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Vote, vote, vote… like Jesus?

Delicious coolth. (Well, if we’ve had warmth, why not coolth?) I zapped down to Southwold to pay my husband’s dental fees and the temperature dropped a degree every few miles.

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I hear the tap-dancing of welcome rain on the conservatory roof. But if I sensibly wear my jeans to weigh-in at Slimming World tonight, won’t I weigh heavier than last week when it was so hot I turned up in a thin skirt?

Bleh. Life is full of decisions. That reminds me of a joke about long-ago Communist Russia: two Communists agreeing democracy would be a bad idea because then people would have to make decisions, whereas Communism saved them the effort.

Sometimes, though, the only decision we can seem to have is  to whinge or put up with it – whatever ‘it’ is. The range goes from selling-off the Post Office, cancelling the 111 service, dismantling the NHS — OK, OK, I hear you. Too political for a Monday afternoon.

But maybe politics is on my mind after watching the one o’clock news. Depressing. But this evening the nine candidates for the five seats on our local council are appearing before the electorate to introduce themselves. Brave! I’m told they are a motley crew – sorry, diverse. Newbie firebrands and hardened politicos, familiar faces and issue-driven concerned citizens. It sounds like a good variety to me so I shall turn up to take a look at them.

The meeting is being held in our church. I think that’s good too. Jesus upset the Establishment in His time and, though we’re meant to be law-abiding citizens rendering to Caesar what is Caesar’s, we’re also meant to do radical things like loving our neighbour and not simply looking out for ourselves. Christianity is a very political religion, challenging the basis for policies.

Basically if you can’t see Jesus voting for it, we shouldn’t vote for it either. Simple as that.

Oh, the rain’s stopped. Already. Bleh.



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Lovely Sunday

With that irrepressibly British mix of optimism and pragmatism, I set out for church this morning in the spring cream linen jacket clutching my umbrella, just in case. In the event, the rain held off and the optimistic first outing of the season for the lighter jacket was vindicated.

My lighter clothes have languished in the wardrobe but hope springs that they’ll see the light of day soon. And some long awaited sunshine.

I’d thought a walk would be pleasant this afternoon – one of the few things deemed suitable for a Sunday in my youth by my strict father. My friends and I used to set out – such nice girls – for our Sunday walk… But somehow boys were always involved. One friend seemed to have a built-in radar for where the nicest boys would be hanging out so we could simply amble by, apparently uninterested and unconcerned. One walk discovered our current hero playing his guitar (gospel songs, of course) perched on a bollard at the harbour.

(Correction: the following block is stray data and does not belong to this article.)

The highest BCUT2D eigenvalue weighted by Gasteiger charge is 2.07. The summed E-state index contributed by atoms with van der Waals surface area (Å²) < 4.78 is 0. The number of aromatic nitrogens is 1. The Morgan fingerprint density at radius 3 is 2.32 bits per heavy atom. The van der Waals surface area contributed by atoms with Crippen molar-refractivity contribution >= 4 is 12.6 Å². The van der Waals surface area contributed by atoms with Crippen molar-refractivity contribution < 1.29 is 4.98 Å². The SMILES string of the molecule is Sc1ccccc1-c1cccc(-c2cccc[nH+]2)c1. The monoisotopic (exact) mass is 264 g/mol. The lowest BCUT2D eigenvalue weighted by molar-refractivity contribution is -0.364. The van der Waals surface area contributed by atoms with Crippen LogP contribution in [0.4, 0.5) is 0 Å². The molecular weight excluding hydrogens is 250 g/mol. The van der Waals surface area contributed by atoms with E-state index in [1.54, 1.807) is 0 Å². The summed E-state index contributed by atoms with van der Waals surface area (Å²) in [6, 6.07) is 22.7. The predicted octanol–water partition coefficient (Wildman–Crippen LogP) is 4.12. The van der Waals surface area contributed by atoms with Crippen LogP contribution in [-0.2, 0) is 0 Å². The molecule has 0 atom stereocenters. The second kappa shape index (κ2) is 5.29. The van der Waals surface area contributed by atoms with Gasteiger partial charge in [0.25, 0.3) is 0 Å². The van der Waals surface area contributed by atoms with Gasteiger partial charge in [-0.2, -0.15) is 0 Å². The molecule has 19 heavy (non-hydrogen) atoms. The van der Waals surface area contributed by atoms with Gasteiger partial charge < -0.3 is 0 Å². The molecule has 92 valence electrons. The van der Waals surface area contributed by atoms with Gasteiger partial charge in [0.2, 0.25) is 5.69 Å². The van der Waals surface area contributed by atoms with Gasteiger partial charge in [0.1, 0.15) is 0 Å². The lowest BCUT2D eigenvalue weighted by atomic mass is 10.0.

Castletown, Caithness

Castletown, Caithness

Today, I had part of a book left to read on my Kindle: the latest Ruth Galloway by Elly Griffiths. And if course once I got stuck in, it had to be finished. Next in the queue is the latest Mirabelle Bevan by Sara Sheridan, and the breeze has got up and the sky has grey patches and I must save some energy for my second service today, mustn’t I?! So I think it’s time for a cup of tea and that new book, backed by a wonderful soundtrack of Rachmaninov on Classic FM.

Lovely Sunday!

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Dementia Diary 28: Stormy weather

It’s Friday. Outing day. So, despite the rain and wind, off I go. It’s no weather for an amble round the charity shops (which is what he used to like to do) so I suggest coffee in the warm at the pier cafe, watching the waves lash the promenade and hurl gouts of foam over the cars parked on the other side of the road.

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I don’t think it really got light today. People huddle inside hoods and head-down scurry about their business. I drop him at the restaurant  for lunch and get soaked coming back from the car park.

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We get soaked again returning to the car. Damp cord trousers are not nice. I feel I could almost wring them out. But the car heater is efficient and blows hot, drying air around our knees. Even so, I make sure he goes up to change when we get back to the care home.

Then I return to the beach and the wonderful storm. Maybe the best picture is from inside the car, because I’ve just noticed the gull.

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At first it looks like a smear on the inside of the car window, but look closely: it is a gull flying through that storm of wind and rain. Like me, it is struggling to make headway.

I hope that, like me, it will survive today, albeit battered by the storm.

Text: “Don’t be afraid; you are worth more than many sparrows.” Luke 12:7b

Prayer: Lord who cares for everyone and everything that You created, uphold us in Your loving hands and when we are exhausted, shelter us from the storm.

Self-care suggestion: Imagine for a moment that you are a little bird, resting safely in the large warm loving hands of your Heavenly Father. Feel the warmth. Breathe in the love that is there for you. Rest for a moment. Relax. Then when you’re ready, flutter your wings and fly back to your tasks.

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